If Arnold Roth held a news conference at the American Colony Hotel, would the Guardian cover it?

On the heels of her CiF essay, (US collusion in the Gaza blockade is an affront to human rights, July 8th), the mother of deceased International Solidarity Movement activist Rachel Corrie, Cindy, held a news conference at Jerusalem’s American Colony Hotel today to discuss the conclusion of testimonies in her family’s civil case against the State of Israel for their daughter’s death.

While I hope I never have to know the pain of losing a child, and plain decency demands that Cindy’s loss not be minimized, demeaned, or sanitized, it is equally fair to ask, in the context of the extraordinary amount of press the story has received, that some perspective be provided and some degree of fairness honored.

While I’ve never met Cindy Corrie, I have met Arnold Roth, whose daughter Malka was murdered by a Palestinian suicide bomber at the Sbarrro bombing in Jerusalem. 

On August 9, 2001 a resident of the village of Aqaba, north of Tulkarm, Izz al-Din Shuheil al-Masri, son of a well-to-do land-owning family, entered the busy Sbarro restaurant at the corner of King George Street and Jaffa Road at lunchtime on a school vacation day in Jerusalem. The restaurant was filled with customers, most of them children and mothers. 15 Jews, including Arnold’s daughter Malka, were killed, and 131 were injured in various serious degrees when the explosive device – containing screws and nails added to maximize the carnage – al-Masri was carrying (in a guitar case) was detonated.

The massacre was coordinated and planned by Hamas’s Ramallah branch.

Six weeks later, a triumphal exhibit at Al Najah University, the largest in the West Bank, featured a mock-up of the Sbarro restaurant including gnawed pizza crusts and bloody plastic body parts suspended from the ceiling as if they were blasting through the air.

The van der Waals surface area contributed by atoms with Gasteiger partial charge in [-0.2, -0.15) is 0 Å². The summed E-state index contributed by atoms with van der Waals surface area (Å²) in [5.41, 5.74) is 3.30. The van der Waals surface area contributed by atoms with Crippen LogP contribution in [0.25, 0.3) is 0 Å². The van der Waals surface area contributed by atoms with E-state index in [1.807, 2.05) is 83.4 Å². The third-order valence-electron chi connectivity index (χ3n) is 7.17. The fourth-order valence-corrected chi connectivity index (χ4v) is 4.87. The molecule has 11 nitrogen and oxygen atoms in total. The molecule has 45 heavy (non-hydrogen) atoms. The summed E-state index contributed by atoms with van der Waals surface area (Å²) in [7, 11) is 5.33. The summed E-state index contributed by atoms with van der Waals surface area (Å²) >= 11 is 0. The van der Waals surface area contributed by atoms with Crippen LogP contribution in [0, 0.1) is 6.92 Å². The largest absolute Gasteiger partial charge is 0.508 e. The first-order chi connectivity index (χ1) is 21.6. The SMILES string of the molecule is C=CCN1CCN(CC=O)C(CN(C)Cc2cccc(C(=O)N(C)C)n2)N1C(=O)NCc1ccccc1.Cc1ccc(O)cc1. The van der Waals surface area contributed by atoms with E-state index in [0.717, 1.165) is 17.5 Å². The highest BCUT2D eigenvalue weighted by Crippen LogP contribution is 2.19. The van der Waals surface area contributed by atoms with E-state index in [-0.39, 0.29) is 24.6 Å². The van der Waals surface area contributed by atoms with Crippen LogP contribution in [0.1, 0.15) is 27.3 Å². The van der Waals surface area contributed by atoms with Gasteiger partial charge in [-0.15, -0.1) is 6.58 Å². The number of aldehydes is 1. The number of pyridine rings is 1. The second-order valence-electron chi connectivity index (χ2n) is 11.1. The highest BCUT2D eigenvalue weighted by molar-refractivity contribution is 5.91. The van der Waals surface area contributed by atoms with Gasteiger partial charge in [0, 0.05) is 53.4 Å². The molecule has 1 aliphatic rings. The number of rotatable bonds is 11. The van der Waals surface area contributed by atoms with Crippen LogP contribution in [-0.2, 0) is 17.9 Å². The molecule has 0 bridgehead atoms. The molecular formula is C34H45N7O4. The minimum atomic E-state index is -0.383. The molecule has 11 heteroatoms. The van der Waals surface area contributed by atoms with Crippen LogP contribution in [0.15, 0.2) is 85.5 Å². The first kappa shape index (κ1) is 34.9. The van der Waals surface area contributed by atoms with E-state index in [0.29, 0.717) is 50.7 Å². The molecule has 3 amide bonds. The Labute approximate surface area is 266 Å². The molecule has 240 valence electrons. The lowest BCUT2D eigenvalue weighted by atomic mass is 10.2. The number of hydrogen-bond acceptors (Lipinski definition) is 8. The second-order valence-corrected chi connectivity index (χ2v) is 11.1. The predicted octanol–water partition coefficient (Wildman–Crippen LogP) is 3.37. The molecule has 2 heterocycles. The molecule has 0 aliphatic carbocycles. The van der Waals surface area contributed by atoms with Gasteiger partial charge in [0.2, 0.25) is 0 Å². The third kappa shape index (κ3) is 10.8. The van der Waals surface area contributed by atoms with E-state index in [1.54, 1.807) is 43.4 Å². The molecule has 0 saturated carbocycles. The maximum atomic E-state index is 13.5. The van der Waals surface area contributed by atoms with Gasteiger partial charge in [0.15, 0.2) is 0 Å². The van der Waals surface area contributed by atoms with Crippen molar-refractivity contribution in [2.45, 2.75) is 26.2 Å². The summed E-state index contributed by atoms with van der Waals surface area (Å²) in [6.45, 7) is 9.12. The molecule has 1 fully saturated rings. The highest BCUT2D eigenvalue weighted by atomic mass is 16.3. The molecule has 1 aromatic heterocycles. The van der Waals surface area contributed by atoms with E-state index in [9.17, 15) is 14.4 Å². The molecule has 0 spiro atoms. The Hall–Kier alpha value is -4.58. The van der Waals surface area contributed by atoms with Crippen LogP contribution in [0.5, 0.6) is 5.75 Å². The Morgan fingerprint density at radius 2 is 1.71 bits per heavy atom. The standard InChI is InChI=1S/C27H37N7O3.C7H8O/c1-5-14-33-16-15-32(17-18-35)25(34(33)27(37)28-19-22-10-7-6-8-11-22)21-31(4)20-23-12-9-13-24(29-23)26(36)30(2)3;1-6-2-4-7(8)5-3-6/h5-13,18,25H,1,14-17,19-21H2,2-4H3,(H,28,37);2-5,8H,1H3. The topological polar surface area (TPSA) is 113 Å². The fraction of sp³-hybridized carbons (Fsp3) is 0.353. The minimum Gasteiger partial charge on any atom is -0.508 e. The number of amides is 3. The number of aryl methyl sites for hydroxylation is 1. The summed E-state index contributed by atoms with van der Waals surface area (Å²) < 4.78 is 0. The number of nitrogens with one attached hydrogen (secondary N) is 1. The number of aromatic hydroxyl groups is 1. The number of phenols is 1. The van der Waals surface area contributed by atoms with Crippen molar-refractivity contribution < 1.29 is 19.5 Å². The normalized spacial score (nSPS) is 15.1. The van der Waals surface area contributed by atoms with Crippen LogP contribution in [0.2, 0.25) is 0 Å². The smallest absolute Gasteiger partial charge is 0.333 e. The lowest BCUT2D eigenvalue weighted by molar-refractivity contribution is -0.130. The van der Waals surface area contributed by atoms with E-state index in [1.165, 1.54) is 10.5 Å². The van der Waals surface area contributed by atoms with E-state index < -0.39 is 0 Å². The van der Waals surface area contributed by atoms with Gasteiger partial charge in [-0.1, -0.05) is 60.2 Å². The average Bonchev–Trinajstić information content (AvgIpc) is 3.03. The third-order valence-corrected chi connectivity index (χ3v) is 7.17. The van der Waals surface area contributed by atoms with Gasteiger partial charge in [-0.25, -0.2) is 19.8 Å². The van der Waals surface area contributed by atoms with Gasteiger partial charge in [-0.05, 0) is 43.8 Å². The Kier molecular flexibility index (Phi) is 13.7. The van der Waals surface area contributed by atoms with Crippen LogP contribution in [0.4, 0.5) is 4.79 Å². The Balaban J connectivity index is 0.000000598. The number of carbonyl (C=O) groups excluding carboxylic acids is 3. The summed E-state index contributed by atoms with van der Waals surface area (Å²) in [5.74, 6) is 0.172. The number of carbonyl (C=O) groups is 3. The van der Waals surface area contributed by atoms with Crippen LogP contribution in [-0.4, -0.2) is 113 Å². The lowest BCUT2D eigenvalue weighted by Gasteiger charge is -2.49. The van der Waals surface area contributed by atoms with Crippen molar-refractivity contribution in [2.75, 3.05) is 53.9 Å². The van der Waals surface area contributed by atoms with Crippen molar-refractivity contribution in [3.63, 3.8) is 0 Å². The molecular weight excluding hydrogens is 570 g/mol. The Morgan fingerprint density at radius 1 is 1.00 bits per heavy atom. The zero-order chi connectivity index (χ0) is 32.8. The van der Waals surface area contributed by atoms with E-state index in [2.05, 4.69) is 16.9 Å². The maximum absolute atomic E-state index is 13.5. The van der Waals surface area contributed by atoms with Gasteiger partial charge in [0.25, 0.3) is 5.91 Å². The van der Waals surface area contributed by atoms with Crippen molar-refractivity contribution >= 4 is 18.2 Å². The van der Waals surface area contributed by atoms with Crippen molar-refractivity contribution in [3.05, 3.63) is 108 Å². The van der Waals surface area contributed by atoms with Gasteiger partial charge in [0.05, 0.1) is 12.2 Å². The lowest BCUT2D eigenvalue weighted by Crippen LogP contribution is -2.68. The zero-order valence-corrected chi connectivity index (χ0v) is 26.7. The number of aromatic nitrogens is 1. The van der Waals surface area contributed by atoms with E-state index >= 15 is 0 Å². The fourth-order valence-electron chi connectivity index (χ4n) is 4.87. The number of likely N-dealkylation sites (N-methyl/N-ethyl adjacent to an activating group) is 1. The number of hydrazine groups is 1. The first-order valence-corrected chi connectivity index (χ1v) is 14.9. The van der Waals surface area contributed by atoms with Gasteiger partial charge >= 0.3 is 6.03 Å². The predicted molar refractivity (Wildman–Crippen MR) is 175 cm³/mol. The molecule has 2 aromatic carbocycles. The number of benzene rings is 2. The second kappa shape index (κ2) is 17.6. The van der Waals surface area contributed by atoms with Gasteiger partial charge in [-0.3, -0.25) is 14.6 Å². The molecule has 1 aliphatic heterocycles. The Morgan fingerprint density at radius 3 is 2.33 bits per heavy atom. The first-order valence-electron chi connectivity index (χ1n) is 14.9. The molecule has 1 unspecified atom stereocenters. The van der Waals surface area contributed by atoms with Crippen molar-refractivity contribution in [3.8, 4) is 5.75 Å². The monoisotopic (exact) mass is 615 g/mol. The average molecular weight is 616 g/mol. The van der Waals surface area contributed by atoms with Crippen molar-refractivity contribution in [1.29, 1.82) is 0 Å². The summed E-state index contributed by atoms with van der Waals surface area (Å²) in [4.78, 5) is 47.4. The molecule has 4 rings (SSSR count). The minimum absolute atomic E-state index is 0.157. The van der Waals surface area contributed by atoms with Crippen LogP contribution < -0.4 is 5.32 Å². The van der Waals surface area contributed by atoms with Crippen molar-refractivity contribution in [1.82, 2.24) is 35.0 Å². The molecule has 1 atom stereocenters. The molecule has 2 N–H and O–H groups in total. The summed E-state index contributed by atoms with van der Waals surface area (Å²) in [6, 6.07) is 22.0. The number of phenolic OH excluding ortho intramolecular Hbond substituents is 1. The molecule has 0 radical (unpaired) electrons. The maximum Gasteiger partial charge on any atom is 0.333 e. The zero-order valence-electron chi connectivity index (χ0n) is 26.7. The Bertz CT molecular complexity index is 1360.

The accident which led to Corrie’s death was indeed tragic, and while the facts of the civil trial haven’t all been revealed some things are clear. 

Though the ISM, the group Rachel Corrie was working with at the time of her death, tries to maintain the veneer of a “peace group,” they have a  history of actively aiding terrorist movements.

The bulldozers Rachel and her fellow “internationals” were trying to stop on March 16, 2003 in Rafah were working to uncover part of the underground
tunnel network used to smuggle explosives from Egypt, into Gaza. These tunnels had been built under civilian Arab homes and structures in order to smuggle weapons and explosives into Israel. What Rachel and many of her “international” companions did not likely consider, and were not told by their ISM handlers, was that for every tunnel they succeeded in saving many more Israelis and Palestinians would suffer due to increased terrorism and Israeli military responses.  

The ISM intentionally placed Rachel and other “internationals” between 50 ton bulldozers and Rafah homes and so, along with the Hamas terrorist movement they were protecting, would seem to bear a large measure of moral responsibility for her death.

When you search for Rachel Corrie in the Guardian’s search engine you get over 150 results, some referencing the play which toured internationally named, “My Name is Rachel Corrie.”

When you search for Malka Chana Roth, you get two – one in 2002 dryly noting her death in the context of a list of Palestinian and Israeli children killed during the Intifada till that time, and the other containing a partial list of the victims in the aftermath of the Sbarro attack, which noted:

“Malka Roth, 15, from Ramot, on the western edges of Jerusalem, was the 15th victim to be identified yesterday morning.”

That’s it.  A mere twenty words.

There were no plays and no international media interest in the innocent teenage girl murdered by a movement so cruel as to venerate the murderer as a Shahid, a righteous martyr for the cause.    

I don’t think it exploitative, nor insensitive, to simply ask if, under any circumstances, the Guardian would ever offer Arnold Roth, or his wife Frimet, the chance to express their grief, describe their family’s unimaginable pain, or pay tribute to their daughter’s memory in a manner similar to what they continue to provide for the family of Rachel Corrie.

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